• 1
    Could you please share any related settings that you have in your .vimrc file? Does this happen only with one file, or with every file?
    – greduan
    Jan 7 '13 at 15:39
  • I'm not sure what in my .vimrc could affect this; the only things that I can imagine altering the file that I have set are autoread,smarttab,autoindent,wrap, and showbreak.
    – Andy Mo
    Jan 7 '13 at 18:02
  • 1
    I can't seem to replicate this, either. I created another file, encrypted it, decrypted successfully, renamed it, decrypted successfully, moved to Dropbox, and decrypted successfully again. One thing I did notice is that when I changed the extension to *.crypt in Finder, a hidden *.txt extension was still appended, and OSX still showed the "TXT" file icon. But even after I eliminate that *.txt extension with Terminal I still can decrypt successfully.
    – Andy Mo
    Jan 7 '13 at 18:05
  • 1
    Hmm, make sure that Finder stops hiding these file extensions (in it's settings). Well, do lots of tests in lots of cases. Try renaming the file as well, etc. See if you can find the cause of it. Also, those settings you showed don't really affect that. :)
    – greduan
    Jan 7 '13 at 18:14
  • 1
    After years of forcing OS X to show extensions I apparently lapsed, so that setting is back on, at least! Good suggestions about test cases.
    – Andy Mo
    Jan 7 '13 at 21:19

I'm going to address sections of your query out of order, hopefully it won't be confusing.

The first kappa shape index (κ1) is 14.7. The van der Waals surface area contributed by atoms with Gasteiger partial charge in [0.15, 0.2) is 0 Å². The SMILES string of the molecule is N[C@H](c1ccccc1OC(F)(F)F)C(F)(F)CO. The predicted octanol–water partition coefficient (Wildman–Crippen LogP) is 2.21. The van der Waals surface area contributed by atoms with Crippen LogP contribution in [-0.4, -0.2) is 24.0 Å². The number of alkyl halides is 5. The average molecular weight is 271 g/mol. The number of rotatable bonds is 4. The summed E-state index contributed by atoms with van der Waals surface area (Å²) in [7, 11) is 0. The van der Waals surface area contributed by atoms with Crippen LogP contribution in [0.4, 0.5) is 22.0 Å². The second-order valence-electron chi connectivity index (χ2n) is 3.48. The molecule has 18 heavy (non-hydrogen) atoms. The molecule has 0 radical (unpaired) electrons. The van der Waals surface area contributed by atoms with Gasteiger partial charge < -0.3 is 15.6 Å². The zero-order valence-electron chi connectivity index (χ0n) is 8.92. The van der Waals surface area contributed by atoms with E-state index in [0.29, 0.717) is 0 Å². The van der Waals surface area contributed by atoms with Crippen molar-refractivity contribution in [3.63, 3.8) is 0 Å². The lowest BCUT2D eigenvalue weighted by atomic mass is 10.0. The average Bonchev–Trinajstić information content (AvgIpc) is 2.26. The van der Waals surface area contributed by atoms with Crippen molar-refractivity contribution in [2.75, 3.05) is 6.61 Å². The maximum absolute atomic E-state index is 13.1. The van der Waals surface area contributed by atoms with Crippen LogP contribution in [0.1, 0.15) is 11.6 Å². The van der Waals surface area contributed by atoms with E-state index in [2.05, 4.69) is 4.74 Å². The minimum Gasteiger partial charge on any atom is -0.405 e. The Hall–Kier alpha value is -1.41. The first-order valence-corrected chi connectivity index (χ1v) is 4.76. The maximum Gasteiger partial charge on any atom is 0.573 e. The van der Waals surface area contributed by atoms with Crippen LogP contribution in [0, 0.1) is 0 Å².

From your edit, it appears to me that your file is corrupted beyond Vim's being able to open it. All files encrypted with Vim's internal encryption should start with "VimCrypt~N" where "N" is a number (currently only 01 and 02 are supported). That your file starts with "Salted" is confusing, but confirms that Vim will not recognize the file as a Vim encrypted file.

Moving or renaming the file should not affect Vim's ability to recognize it as encrypted and as long as you continue to use the correct key, it should decrypt without problem. Filename extension should similarly be meaningless to Vim since it looks at the file contents to determine if it is a Vim encrypted file.

I also keep one of my Vim encrypted files in Dropbox and I have not had issues with it becoming corrupted.

You mentioned that you believe that Blowfish is Vim's default encryption scheme. This is not the case. The default is zip which is "cheap and fast" and also (probably) breakable. It is also the first encryption method Vim supported which is why it became the de-facto default. If you want to default to Blowfish you need to put the following in your vimrc:

:set cryptmethod=blowfish

You can actually determine which was used on a file without opening it in Vim by opening the file in a pager or other editor (or even by opening it in Vim and not entering a key) and looking at the above mentioned header-prefix text. If it says "VimCrypt~01" it is the zip method. If it says "VimCrypt~02" it uses the stronger Blowfish method. (You'll note that the header example you posted in your edit shows "01".)

You should also be able to determine which method is used if you are currently editing the decrypted file by typing ":set cryptmethod?" (the question mark is part of the command).

  • 1
    Thanks for all the good information, even if it confirms my fears about the file! Actually, I thought that pkzip was the default encryption method and tried to use openssl for that, but something I read while researching this made me think Vim had <em>changed</em> the default to blowfish in 7.3 rather than just adding it. My mistake.
    – Andy Mo
    Jan 7 '13 at 21:40
  • 1
    Bram Moolenaar, the owner and main developer of Vim, really dislikes changing defaults once they're established. I think in this case he should have, as I doubt it would have broken anything.
    – Heptite
    Jan 8 '13 at 5:43
  • 1
    I just discovered VimCrypt~03 is blowfish2
    – Pete
    Sep 26 '16 at 18:45